Shepherds and Shepherding
The sheep owner frequently tends the flocks himself. In such cases the sheep have good care because the keepers have a personal interest in the well-being of the animals, but when they are attended by a hireling (1Sa_17:20) the flocks may be neglected or abused (Isa_56:10, Isa_56:11; Eze_34:8, Eze_34:10; Zec_11:15, Zec_11:17; Joh_10:12). The chief care of the shepherd is to see that the sheep find plenty to eat and drink. The flocks are not fed in pens or folds, but, summer and winter, must depend upon foraging for their sustenance (Psa_23:2).
Goats hunt out the best feeding-grounds, but sheep are more helpless and have to be led to their food (compare Num_27:16, Num_27:17); nor do they possess the instinct of many other animals for finding their way home (compare Eze_34:6-8).
Flocks should be watered at least once a day. Where there are springs or streams this is an easy matter. Frequently the nearest water is hours away. One needs to travel in the dry places in Syria or Palestine, and then enter the watered valleys like those in Edom where the flocks are constantly being led for water, to appreciate the Psalmist’s words, “He leadeth me beside still waters.” Sometimes water can be obtained by digging shallow wells (Gen_26:18-22, Gen_26:25, Gen_26:32). The shepherd frequently carries with him a pail from which the sheep can drink when the water is not accessible to them. The usual time for watering is at noon, at which time the flocks are led to the watering-places (Gen_29:2, Gen_29:3).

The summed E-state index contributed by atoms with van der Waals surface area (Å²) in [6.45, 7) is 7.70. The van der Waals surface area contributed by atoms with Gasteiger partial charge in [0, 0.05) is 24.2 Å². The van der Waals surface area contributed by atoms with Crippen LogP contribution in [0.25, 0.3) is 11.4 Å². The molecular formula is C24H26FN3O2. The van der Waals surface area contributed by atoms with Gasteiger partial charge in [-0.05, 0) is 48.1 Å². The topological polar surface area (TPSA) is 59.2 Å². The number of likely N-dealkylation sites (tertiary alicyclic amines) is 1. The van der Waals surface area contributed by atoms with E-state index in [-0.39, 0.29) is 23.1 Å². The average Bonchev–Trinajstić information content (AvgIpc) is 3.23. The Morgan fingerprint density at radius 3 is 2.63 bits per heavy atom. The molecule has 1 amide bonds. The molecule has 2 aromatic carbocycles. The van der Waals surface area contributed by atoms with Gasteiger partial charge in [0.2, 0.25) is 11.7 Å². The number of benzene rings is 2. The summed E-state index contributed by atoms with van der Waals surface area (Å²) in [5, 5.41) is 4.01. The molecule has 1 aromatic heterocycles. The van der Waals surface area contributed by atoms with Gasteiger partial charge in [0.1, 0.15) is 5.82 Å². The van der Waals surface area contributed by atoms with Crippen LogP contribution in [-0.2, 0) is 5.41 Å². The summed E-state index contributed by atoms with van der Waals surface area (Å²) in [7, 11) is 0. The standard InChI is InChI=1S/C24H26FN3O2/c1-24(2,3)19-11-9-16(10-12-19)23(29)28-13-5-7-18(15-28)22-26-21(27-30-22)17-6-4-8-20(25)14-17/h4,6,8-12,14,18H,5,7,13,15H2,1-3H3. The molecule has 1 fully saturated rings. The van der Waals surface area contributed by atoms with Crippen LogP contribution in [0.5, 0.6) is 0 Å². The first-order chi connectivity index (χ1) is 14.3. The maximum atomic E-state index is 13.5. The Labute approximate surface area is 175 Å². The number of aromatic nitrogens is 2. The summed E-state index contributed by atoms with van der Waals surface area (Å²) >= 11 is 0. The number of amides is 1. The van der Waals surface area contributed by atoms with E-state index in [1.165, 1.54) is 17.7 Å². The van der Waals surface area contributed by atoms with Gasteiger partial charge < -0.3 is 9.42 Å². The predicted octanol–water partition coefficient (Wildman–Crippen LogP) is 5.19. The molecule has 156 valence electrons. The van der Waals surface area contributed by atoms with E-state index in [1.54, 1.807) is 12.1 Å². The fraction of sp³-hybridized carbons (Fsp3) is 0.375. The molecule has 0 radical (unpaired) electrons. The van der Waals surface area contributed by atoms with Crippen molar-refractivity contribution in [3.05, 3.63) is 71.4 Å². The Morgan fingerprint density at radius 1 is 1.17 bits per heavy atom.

After drinking, the animals lie down or huddle together in the shade of a rock while the shepherd sleeps. At the first sound of his call, which is usually a peculiar guttural sound, hard to imitate, the flock follow off to new feeding-grounds. Even should two shepherds call their flocks at the same time and the sheep be intermingled, they never mistake their own master’s voice (Joh_10:3-5).
I thought this might help a little. You know where it all comes from. It comes from E-Sword! All readily available to you at the click of a button.
You have probably worked out by now I am giving you time to look at John 10 for yourself and see what you think. It probably drives some of you crazy because you want to move on to “the good pasture” now. Learn to find the good stuff for yourself. I am delighted that numbers of you are finding the Bible Gems exciting and it is turning you on to the Bible. You can’t wait for the next exciting instalment. Love it – well you will have to wait for a little longer. Next Gem we will do a flash back to an earlier bit that some of you have asked about.
Feel free to give me your input, comments and questions. Tell me when my methods work and are helpful and when I need to change them.
Stop telling God how big your storm is. Instead, tell your storm how big your God is.Ian Vail